Experiencing Research and Culture in Stockholm, Sweden

Posted on April 6th, 2016 by

As a senior nursing student, Katie Kemp was looking for a unique January Interim experience to cap off her four years at Gustavus. Having previously traveled to Botswana and Tanzania while at Gustavus, Kemp decided to explore potential opportunities for her final January Interim abroad, but this time further north. Kemp first heard about the Wallenberg Grant while serving as a study abroad advisor for the Center for International and Cultural Education. The opportunity to learn more about and explore Sweden was appealing to Kemp and when Assistant Professor of Nursing, Lynnea Myers, took a leave of absence to participate in a unique research opportunity at the Karolinska Institute in Stockholm, Sweden, a connection was made!

“I had the pleasure of working with Katie in my Research and Ethics in Health Sciences course in Spring 2015 at Gustavus” said Myers, a 2005 graduate of Gustavus and faculty at Gustavus since 2011. “Katie stood out as a bright and motivated student who had strong potential for a role in advanced practice nursing. When Katie contacted me shortly after I started my position at Karolinska, I was, of course, excited about the opportunity to help connect a Gustavus student to the world-class research environment at Karolinska.”

After being accepted as one of the four Wallenberg scholars to participate in a January internship in Sweden, Kemp arrived in the mostly dark month of January and hit the ground running in the research environment at Karolinska. Kemp worked with Myers to explore data that had been collected through a major national study called Roots of Autism Twin Study Sweden (RATSS). RATSS is a comprehensive project currently underway at Karolinska Institutet in the Center for Neurodevelopmental Disorders (KIND). The main purpose of RATSS is to recruit monozygotic (identical) and dizygotic (not identical) twins with Autism Spectrum Disorder (ASD) and Attention Deficit Hyperactivity Disorder (ADHD) and typically developing twin controls. The overall study utilizes the classic twin design to examine genetic and environmental factors related to ASD and ADHD. Myers’ study examines the morphological features associated with ASD using a unique cohort of twins from RATSS. During January, Kemp and Myers analyzed the data from clinical assessments of the twins in order to summarize the major findings that will help inform future projects Myers’ will be working on related to dysmorphology.

Barbara Zust, Director of Nursing at Gustavus commented, “This has been an outstanding opportunity for Katie, and Katie has been an outstanding student for this opportunity!  Baccalaureate nursing education is all about educating for a global perspective of health and healing. The definition of ‘patient’ has been extended for baccalaureate prepared nurses to include a population that is global.  The Institute of Medicine strongly encourages interprofessional research teams.  Nurse leaders who participate in interprofessional and international research teams are in high demand.  Lynnea’s role at Karolinska is cutting edge for the future of nursing as a discipline.  Only two months after arriving at Karolinska, Lynnea created this internship opportunity for Kemp and other Gustavus students in the future. Gustavus’ historical, enduring connection with Sweden has provided Gustie students with remarkable opportunities for international internships in Sweden that are made affordable with grants that originate in Sweden.”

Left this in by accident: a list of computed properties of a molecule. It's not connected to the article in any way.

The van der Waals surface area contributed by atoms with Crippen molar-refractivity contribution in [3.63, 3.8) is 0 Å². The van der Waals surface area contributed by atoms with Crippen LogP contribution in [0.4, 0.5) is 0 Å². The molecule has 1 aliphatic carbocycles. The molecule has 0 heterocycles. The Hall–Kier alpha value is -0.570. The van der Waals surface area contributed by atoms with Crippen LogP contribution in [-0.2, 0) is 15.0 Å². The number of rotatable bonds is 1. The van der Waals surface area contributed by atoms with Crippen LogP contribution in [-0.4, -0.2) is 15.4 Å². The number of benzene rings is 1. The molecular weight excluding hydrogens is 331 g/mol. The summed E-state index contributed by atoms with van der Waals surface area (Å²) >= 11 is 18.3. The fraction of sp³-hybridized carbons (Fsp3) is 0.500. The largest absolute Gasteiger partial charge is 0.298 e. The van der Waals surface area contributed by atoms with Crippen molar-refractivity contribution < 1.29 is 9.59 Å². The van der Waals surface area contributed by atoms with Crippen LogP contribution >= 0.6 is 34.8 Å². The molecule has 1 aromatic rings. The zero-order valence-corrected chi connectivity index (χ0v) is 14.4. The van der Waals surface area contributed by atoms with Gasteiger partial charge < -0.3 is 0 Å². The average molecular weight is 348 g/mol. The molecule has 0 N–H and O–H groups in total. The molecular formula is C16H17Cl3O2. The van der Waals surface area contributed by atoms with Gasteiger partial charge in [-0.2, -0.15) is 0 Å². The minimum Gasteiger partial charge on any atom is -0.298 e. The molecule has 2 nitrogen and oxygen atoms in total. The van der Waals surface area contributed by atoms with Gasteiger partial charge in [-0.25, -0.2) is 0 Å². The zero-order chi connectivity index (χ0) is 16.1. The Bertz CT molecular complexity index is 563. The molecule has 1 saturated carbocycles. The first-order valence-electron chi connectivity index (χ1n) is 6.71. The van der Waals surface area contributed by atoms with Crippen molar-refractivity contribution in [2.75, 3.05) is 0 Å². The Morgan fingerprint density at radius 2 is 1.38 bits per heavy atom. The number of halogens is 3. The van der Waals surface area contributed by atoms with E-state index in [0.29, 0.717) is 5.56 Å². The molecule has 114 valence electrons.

Of course it was not all work while Kemp was in Sweden. She had the opportunity to explore many of the major historical and cultural sites in Sweden, including the Vasa Ship museum, the Fotografiska museum, and the Royal Palace. She also experienced local culture, including fika breaks, semla buns, Swedish meatballs, and more.  Kemp was able to conduct informational interviews with biostatisticians and nurses to learn more about research and health care in Sweden. Kemp even met up with some Gustavus alums while in Sweden (Amy Leval and Sophia Iaquinta).

In addition to her travels throughout the world, Kemp is a busy Gustie. She is active in numerous leadership/service roles on campus, and most notably, is the president of the Minnesota Student Nurses’ Association. Kemp’s career goals are to work as a nurse in an acute care setting and pursue an advanced degree in either nursing leadership or global health after graduation from Gustavus.

“Receiving the Wallenberg Award allowed me to have an exceptional experience abroad. Prior to beginning my journey to Stockholm, Sweden I had the expectation that this internship would provide me with experience of working internationally and develop my research skills. Unknowingly, I would learn much more. This internship taught me about the nuances of research in a major national study. It challenged me to work through cultural differences and intercultural communication. I explored career paths that I had never considered before, navigated the challenges of patient care in a different culture, and saw diversity within the workplace. It made me addicted to coffee because of the cultural norm of taking a fika break, and it taught me how to use public transportation, get lost on public transportation, and use it once again. At the end of my four-week stay, I can say Stockholm provided me with a home away from home. I now crave to return to the internationally diverse city that left me with increased confidence, career guidance, and cultural competence.

For more information about the Wallenberg Foundation Intern Award, please visit: https://gustavus.edu/career/planning/Wallenberg.php. Students interested in conducting research in Sweden exploring child development and autism/ADHD during future January Interims should contact Lynnea Myers: lmyers@gustavus.edu

 

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